This is Michael Rose. Michael is the leading scientist in the field of Aging.

In 1987, Rose returned to the United States to become an Associate Professor at the University of California, Irvine. In 1990, Rose was promoted to Professor. In 1991, his Evolutionary Biology of Aging appeared, a book that ranged from mathematical genetics to cell biology. This work offered a view of aging that was a complete departure from the views that had dominated the aging field since 1960. The journal Evolution described the field of gerontology as having become “after Rose”. In 1997, Rose received the Busse Prize of the World Congress of Gerontology. In 1998, his book Darwin’s Spectre was published, a popular introduction to the history and significance of evolutionary biology. In 2004, a compendium of his laboratories’ research findings was published as Methuselah Flies. His latest books are Experimental Evolution (with T. Garland) and Does Aging Stop? (with L.D. Mueller and C.L. Rauser).

This blog is a record of a conversation that I will have with Michael about his 55 Theses.

At the heart of the challenge of the 55 theses is this idea – That most of our health is not dependent on the health institutions but on evolved biology.  If we fit our lives closely to our evolutionary design, then we will age well.

Such an insight transforms our world. It puts control of our health back into our own hands. It means a shift away from mechanistic intervention to a holistic perspective of health. A holistic view based not on conjecture and hope but one based on the rules of nature.

These theses challenge our society the same way as Luther’s did and have the potential to have the same transformative impact on human society.

This is me – your host and curator – Robert Paterson. My role is to ask Michael the kind of questions that I hope you would like to ask. I am not a scientist but have spent much of my life trying to tell their story or in apply it to the work place.


    13 Responses to About

    1. Kevin Phung says:

      I am surprised to see how evolutionary biology can provide such an interesting perspective to all areas of biology, especially to matters pertaining to the human condition. I hope that Michael Rose’s 55 Theses will revolutionize the way the biological sciences are viewed and taught throughout academic communities.

    2. Pingback: Michael Rose – Saved my life | Michael Rose's 55

    3. Pingback: Be the Change! How Michael Rose and PEI Saved me | The Missing Human Manual

    4. H Marouf says:

      Would the fact that as we age and our biology comes to prefer a pre-agricultural diet explain why gluten intolerance shows itself more in older people?

      • robpatrob says:

        Good question – many who are of an ancestry that have a longer exposure to wheat are OK with wheat and so gluten until their 30’s maybe 40’s. But then we lose this and revert more to type. You will evidence of this reversion in many people not just about gluten. We are fine and then a switch seems to go on.

        There is another factor – modern whet strains are very different today from those used 30 years ago with much more gluten – this too may be a factor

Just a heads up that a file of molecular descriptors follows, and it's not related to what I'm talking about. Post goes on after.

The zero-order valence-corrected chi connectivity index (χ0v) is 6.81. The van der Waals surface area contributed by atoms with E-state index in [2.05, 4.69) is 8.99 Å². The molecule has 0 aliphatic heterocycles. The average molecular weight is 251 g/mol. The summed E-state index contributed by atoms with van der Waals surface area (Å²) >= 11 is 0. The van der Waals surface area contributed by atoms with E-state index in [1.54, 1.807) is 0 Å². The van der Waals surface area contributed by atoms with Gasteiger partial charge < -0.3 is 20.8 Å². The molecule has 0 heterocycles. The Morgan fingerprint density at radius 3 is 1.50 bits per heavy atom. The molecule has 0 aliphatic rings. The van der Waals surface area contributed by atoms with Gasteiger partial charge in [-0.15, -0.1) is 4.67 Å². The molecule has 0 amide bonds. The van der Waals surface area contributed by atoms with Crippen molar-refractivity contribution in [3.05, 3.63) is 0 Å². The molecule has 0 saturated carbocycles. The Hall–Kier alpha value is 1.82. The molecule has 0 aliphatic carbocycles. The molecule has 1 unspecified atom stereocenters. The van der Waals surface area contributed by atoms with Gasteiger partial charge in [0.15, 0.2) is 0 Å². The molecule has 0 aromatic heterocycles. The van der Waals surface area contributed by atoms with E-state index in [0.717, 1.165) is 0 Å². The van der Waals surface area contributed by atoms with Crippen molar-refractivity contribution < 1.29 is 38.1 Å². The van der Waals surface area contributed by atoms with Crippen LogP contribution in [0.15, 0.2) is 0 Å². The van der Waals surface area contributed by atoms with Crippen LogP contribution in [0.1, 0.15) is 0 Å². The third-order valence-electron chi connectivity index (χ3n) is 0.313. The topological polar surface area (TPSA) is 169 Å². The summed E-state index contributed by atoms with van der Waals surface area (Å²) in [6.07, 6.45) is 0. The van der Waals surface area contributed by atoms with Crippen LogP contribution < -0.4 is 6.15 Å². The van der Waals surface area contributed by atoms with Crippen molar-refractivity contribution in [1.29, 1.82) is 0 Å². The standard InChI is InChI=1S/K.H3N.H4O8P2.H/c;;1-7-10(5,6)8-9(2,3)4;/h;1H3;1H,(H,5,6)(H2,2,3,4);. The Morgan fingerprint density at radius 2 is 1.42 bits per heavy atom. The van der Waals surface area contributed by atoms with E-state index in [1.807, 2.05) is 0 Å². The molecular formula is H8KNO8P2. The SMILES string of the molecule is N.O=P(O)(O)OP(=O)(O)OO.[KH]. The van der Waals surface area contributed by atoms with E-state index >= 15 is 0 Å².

• I don’t think so, because, grain today is produced very differently than just a few decades ago.
          Firstly, the grain is ‘polluted’ during every stage of the growing and harvesting process, and, secondly, in the milling process it is ‘smashed’ to the point where the nutrients that make up the fabric of the grain are separated, therefore, in a word, it is non-digestible.

    5. H Marouf says:

      Thanks. Wouldn’t humans eventually adapt to their modern diets though, even to such things as processed sugars and trans-fats? I realise that if Rose’s ideas are sound, and they seem to be, acting on them is in our benefit, but wouldn’t we be “holding up” evolution?

    6. robpatrob says:

      Maybe – it took a million years to adapt to eating a lot of meat – is it worth it to be so ill today?

    7. PB says:

      I don’t understand the process that allows an individual to thrive on an agricultural diet for the first, say 40 years, and then stops working thereafter. I can guess why that might be the case but is there an in-depth explanation of the hypothesis here? I was not able to locate such as post.

      • robpatrob says:

        I will send your comment to Michael

      • Michael Rose says:

        This is indeed hard to understand. The key is to realize that there is no aging process, as a specific piece of physiology. There is only age-dependent de-tuning of adaptation. And adaptation can do anything evolution makes it do, even make females systematically live longer than males because the females are the gender that the mitochondria adapt to favor. Evolutionary biology is nothing like the simple-minded adaptationist syllogisms offered in the pop science press, or the writings of Richard Dawkins. It is more like modern-day physics in its underlying paradoxes and mathematical complexity, to say nothing of its experimental challenges. Sorry, but the counter-intuitive nature of this issue is inherent.

    8. Is your theory related to the disposable soma theory, or am I getting something wrong here?

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